Over the last year I have had several versions of an exhibiiton that I call, “Continuous Flow”. The first in Boston at Soprafina Gallery, the second and largest at SUNY Oneonta, and in April, a third at Gremillion and Company, Fine Art, Inc. in Houston, Texas. These shows came at an interesting time for me. In 2017, as I was preparing for these exhibitons, I lost use of my hands for six months. I had double trigger thumbs, which meant I could not bend my thumbs, write my name, or hold a brush. What to do? I kept working. I had already been augmenting my representational work with splattering paint and other means of applying paint, so I wasn’t at a complete loss as to how to proceed. But I did decide to give myself room to do a lot of experimentation with materials, imagery, and application. In many ways, this process brought me back to my roots as an abstract painter.
What evolved was an exhibition that certainly reflected this experimentation, and yet through out the work there was a cohesion. I believe that it came from a couple of sources. First of all, all the work was going through my filter — so light and questions of illusion and representation were going to be part of it. But also the words I would use to describe this exhibition has to do with frequency and resonance. And almost all ofthe work had some sort of dialog going on with “the other side”. People have described my paintings as portals. I find this both amusing and accurate. As a child my greatest desire was to live inside a painting. Moving in and out of the depicted space is always something I have been after, whether the piece is abstract or representational.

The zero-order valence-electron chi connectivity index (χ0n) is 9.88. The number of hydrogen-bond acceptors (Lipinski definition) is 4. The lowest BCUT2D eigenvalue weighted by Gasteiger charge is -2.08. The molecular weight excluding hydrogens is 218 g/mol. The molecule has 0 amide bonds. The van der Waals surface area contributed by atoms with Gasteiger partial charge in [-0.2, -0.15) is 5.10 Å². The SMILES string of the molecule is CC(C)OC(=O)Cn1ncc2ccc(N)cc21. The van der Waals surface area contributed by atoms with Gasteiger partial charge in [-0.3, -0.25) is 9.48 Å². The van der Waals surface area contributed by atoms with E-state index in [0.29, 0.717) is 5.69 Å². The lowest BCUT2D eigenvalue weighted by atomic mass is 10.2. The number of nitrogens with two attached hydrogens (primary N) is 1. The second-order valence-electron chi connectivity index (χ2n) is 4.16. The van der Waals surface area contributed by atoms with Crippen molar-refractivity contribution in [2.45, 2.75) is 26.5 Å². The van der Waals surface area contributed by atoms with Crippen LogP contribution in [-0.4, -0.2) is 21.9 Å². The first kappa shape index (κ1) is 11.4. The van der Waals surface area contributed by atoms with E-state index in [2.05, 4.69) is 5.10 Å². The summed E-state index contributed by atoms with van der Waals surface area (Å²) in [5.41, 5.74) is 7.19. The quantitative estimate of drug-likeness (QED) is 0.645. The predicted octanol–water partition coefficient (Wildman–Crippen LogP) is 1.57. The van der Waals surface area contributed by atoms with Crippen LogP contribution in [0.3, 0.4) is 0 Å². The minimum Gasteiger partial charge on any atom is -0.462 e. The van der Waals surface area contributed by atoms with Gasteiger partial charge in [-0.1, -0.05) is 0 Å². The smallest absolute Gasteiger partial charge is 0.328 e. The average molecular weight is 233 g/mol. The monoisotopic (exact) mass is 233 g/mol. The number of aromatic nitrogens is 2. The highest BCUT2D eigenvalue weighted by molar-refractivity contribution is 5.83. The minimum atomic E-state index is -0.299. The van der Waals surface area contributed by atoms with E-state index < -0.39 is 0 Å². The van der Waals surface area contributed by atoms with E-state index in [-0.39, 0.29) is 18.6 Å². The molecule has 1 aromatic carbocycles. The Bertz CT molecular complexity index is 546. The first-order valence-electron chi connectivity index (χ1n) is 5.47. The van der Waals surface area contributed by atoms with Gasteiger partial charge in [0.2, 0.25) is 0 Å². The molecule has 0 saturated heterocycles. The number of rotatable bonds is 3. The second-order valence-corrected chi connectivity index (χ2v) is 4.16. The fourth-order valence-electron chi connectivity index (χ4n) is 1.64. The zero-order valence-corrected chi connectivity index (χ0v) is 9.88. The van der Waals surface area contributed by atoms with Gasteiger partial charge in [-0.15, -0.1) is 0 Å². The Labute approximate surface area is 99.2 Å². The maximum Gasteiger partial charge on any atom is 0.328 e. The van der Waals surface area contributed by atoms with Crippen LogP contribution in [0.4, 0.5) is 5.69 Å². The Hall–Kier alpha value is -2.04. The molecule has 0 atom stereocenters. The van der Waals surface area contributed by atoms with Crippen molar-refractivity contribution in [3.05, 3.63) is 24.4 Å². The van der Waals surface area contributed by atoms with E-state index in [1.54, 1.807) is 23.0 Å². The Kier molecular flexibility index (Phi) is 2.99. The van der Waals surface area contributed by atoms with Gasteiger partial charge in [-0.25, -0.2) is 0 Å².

Here is the blueprint of the gallery, followed by the work in the order that it was laid out:
And this is how it looked in the space:
My painitngs are about light. When I paint representationally and I am about the business of rendering light, I often choose a subject that is back lit. It seems to offer the most extensive and complex qualities of light -- light on a surface, passing through a...read more
I live in a very rural part of New York surrounded by farms. The landscape influences my work, but not always in the ways you might imagine. I pass this farm on a back road to the next town. I have stopped a few times to photograph it. What I really love is how...read more
I've been having conversations with Giotto di Bondone [c. 1267 - 1337, born in Florence, Italy] since I was twelve years old and my class studied the Rennaissance. The conversation became obsessive when in 1987 I created a cycle of paintings recreating the paintings...read more
Several years ago I was crossing the Mall in Washington on my way back to my hotel when I decided I had to duck into the Sackler Gallery, part of the Smithsonian, and see the Asian work there. On display was the Price Collection, on loan from Los Angeles. The first...read more